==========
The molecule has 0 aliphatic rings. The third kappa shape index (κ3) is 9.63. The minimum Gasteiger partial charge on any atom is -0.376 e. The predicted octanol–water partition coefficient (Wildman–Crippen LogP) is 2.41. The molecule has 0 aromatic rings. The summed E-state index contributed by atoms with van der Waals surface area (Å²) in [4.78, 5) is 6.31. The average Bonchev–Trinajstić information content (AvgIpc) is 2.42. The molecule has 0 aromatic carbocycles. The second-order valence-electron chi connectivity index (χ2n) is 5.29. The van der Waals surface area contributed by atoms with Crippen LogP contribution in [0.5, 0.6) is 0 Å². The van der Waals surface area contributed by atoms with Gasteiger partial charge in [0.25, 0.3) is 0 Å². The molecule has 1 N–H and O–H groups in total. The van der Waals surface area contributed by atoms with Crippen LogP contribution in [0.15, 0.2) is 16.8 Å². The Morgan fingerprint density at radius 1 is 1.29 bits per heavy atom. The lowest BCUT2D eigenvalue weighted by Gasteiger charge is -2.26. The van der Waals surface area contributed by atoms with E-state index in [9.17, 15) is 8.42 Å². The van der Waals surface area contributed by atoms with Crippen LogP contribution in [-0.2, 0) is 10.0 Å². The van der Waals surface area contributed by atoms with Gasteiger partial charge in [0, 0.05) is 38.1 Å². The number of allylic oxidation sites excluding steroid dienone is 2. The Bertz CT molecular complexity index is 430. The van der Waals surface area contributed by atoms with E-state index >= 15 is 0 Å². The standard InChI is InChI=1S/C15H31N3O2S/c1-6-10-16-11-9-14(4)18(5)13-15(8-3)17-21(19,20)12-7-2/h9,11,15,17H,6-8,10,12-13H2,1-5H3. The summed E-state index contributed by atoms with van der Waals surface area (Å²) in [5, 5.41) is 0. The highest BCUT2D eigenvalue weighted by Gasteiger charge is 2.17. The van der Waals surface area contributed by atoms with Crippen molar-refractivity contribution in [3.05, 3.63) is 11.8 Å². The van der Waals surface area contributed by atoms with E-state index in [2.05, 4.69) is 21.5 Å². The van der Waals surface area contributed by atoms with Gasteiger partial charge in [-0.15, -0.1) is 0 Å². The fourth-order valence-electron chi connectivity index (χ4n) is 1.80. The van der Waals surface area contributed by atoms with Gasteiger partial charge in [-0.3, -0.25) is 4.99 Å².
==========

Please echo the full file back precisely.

The molecule has 0 aliphatic rings. The third kappa shape index (κ3) is 9.63. The minimum Gasteiger partial charge on any atom is -0.376 e. The predicted octanol–water partition coefficient (Wildman–Crippen LogP) is 2.41. The molecule has 0 aromatic rings. The summed E-state index contributed by atoms with van der Waals surface area (Å²) in [4.78, 5) is 6.31. The average Bonchev–Trinajstić information content (AvgIpc) is 2.42. The molecule has 0 aromatic carbocycles. The second-order valence-electron chi connectivity index (χ2n) is 5.29. The van der Waals surface area contributed by atoms with Crippen LogP contribution in [0.5, 0.6) is 0 Å². The van der Waals surface area contributed by atoms with Gasteiger partial charge in [0.25, 0.3) is 0 Å². The molecule has 1 N–H and O–H groups in total. The van der Waals surface area contributed by atoms with Crippen LogP contribution in [0.15, 0.2) is 16.8 Å². The Morgan fingerprint density at radius 1 is 1.29 bits per heavy atom. The lowest BCUT2D eigenvalue weighted by Gasteiger charge is -2.26. The van der Waals surface area contributed by atoms with E-state index in [9.17, 15) is 8.42 Å². The van der Waals surface area contributed by atoms with Crippen LogP contribution in [-0.2, 0) is 10.0 Å². The van der Waals surface area contributed by atoms with Gasteiger partial charge in [0, 0.05) is 38.1 Å². The number of allylic oxidation sites excluding steroid dienone is 2. The Bertz CT molecular complexity index is 430. The van der Waals surface area contributed by atoms with E-state index >= 15 is 0 Å². The standard InChI is InChI=1S/C15H31N3O2S/c1-6-10-16-11-9-14(4)18(5)13-15(8-3)17-21(19,20)12-7-2/h9,11,15,17H,6-8,10,12-13H2,1-5H3. The summed E-state index contributed by atoms with van der Waals surface area (Å²) in [5, 5.41) is 0. The highest BCUT2D eigenvalue weighted by Gasteiger charge is 2.17. The van der Waals surface area contributed by atoms with Crippen molar-refractivity contribution in [3.05, 3.63) is 11.8 Å². The van der Waals surface area contributed by atoms with E-state index in [2.05, 4.69) is 21.5 Å². The van der Waals surface area contributed by atoms with Gasteiger partial charge in [-0.15, -0.1) is 0 Å². The fourth-order valence-electron chi connectivity index (χ4n) is 1.80. The van der Waals surface area contributed by atoms with Gasteiger partial charge in [-0.3, -0.25) is 4.99 Å².